All images © DC Comics. BOY COMMANDOS #1, Winter 1942-43

Joe Simon and Jack Kirby’s first big hit was CAPTAIN AMERICA at Marvel, but they left after a year of that due to a pay dispute with Marvel ownership. They brought their skills and their studio of comics artists and letterers to DC with features like this one, which gained its own title in 1942 soon after it began appearing in DETECTIVE COMICS and WORLD’S FINEST COMICS. At first most of the stories and pencil art was by Simon and Kirby, and most of the lettering was by their studio man Howard Ferguson, but as time went on, the art and lettering was gradually taken over by others, sometimes commissioned directly by DC. The title ran 36 issues in all. Ira Schnapp was involved both as cover letterer and on stories. We’ll look at his cover lettering to begin with.

Issue #11 dated Summer 1945 is where I see Ira’s lettering first, in the caption. The style is different from what he would do later on covers, but it matches other cover work from this time.

On issue #12, I’m sure A 52-PAGE MAGAZINE is by Ira, but that could have been picked up from another series. The Tokio sign seems to be part of the cover art, but I think Ira lettered the one on the dog. I could be wrong, but I’m going to count this for Ira.

Issue #13 has more typical Schnapp cover lettering including his script word FEATURING, and he might also have done BUY WAR BONDS.

Issue #15 from 1946 has a caption using styles that Ira went to at that time, but moved away from later. From this point on Ira lettered many of the covers, though some had no lettering.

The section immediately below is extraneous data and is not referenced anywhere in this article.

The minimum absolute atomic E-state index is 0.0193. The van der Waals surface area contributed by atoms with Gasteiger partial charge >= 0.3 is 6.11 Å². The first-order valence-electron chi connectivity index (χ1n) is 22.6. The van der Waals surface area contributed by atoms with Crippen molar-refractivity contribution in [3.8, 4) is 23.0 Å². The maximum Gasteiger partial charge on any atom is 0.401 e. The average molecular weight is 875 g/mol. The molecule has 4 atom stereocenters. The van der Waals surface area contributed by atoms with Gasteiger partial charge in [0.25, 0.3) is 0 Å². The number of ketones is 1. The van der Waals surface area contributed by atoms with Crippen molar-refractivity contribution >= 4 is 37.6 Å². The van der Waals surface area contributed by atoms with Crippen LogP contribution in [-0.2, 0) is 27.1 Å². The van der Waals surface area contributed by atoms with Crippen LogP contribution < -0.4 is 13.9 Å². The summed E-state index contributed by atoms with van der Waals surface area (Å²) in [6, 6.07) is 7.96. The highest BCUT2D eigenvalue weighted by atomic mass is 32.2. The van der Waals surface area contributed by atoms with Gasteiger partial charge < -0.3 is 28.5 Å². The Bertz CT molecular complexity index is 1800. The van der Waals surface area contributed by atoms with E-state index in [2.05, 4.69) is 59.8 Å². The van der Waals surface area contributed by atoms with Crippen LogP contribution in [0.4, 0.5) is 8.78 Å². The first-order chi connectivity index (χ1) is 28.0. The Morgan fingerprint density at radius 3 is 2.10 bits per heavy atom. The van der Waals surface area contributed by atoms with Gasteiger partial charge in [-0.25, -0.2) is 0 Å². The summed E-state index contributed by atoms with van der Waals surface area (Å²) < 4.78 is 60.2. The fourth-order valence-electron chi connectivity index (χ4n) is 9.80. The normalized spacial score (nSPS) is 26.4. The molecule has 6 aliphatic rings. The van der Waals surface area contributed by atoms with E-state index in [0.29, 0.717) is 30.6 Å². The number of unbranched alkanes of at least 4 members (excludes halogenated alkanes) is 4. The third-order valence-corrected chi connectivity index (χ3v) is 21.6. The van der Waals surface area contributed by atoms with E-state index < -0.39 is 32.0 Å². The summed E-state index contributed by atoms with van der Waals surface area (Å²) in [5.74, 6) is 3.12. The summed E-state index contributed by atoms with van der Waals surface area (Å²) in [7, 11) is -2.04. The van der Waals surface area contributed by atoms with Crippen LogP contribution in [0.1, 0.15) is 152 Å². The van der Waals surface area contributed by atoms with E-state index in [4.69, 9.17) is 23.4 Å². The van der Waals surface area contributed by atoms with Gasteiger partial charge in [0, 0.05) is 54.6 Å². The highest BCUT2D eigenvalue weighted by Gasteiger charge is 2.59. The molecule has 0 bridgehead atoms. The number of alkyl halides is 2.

Issue #20 has a caption with open letters that are beginning to look like some of his later cover work.

Boy Commandos 20 cover detail

You can see the kind of open script Ira liked in the first two words, though not yet as carefully done as it would be later, while THE MOON is pretty uneven for him, but certainly readable. The lettering above is classic Schnapp linework.

Boy Commandos 27 cover

By issue 27, May-June 1948, the look is much closer to the familiar styles Ira would use later on covers, though here the open letters are too thin.

Boy Commandos 27 cover detail

As he grew more experienced, Ira would make sure the shapes of open letters were wide enough to hold up well to the kind of color shifts common on comics at the time, as here with the blue running into the open areas.

Boy Commandos 28 cover

Issue #28 has a text block designed and lettered on very similar lines but in perspective, showing Schnapp’s skill, and now the open letters are larger.

Boy Commandos 32 cover

The cover of issue #32, March-April 1949 shows Ira now in full mastery of his cover lettering skills and using a variety of styles that all work together well.

On Issue #35, Ira had a chance to use some of his script styles, and he also did the bold newspaper headlines.

Boy Commandos 36 cover

The final issue includes a handsome caption by Schnapp. I like the way he emphasized the letters ATOM.

To summarize, I think Ira Schnapp lettered these BOY COMMANDOs covers: 11-13, 15-16, 18-20, 22-29, 32-36, a total of 21 in all.

From BOY COMMANDOS #6, Spring 1944

This is lettering by Howard Ferguson, the Simon and Kirby staff letterer, one of the best at the time.

A close look at part of the caption. Howard used a wedge-tipped pen creating letters with thick and thin variations, and his letter shapes are often different from Ira Schnapp’s.

From BOY COMMANDOS #10, Spring 1945

Issues 9 and 10 have a different style of lettering, wider than Howard’s and less regular, but also using a wedge-tipped pen. I don’t know who did it.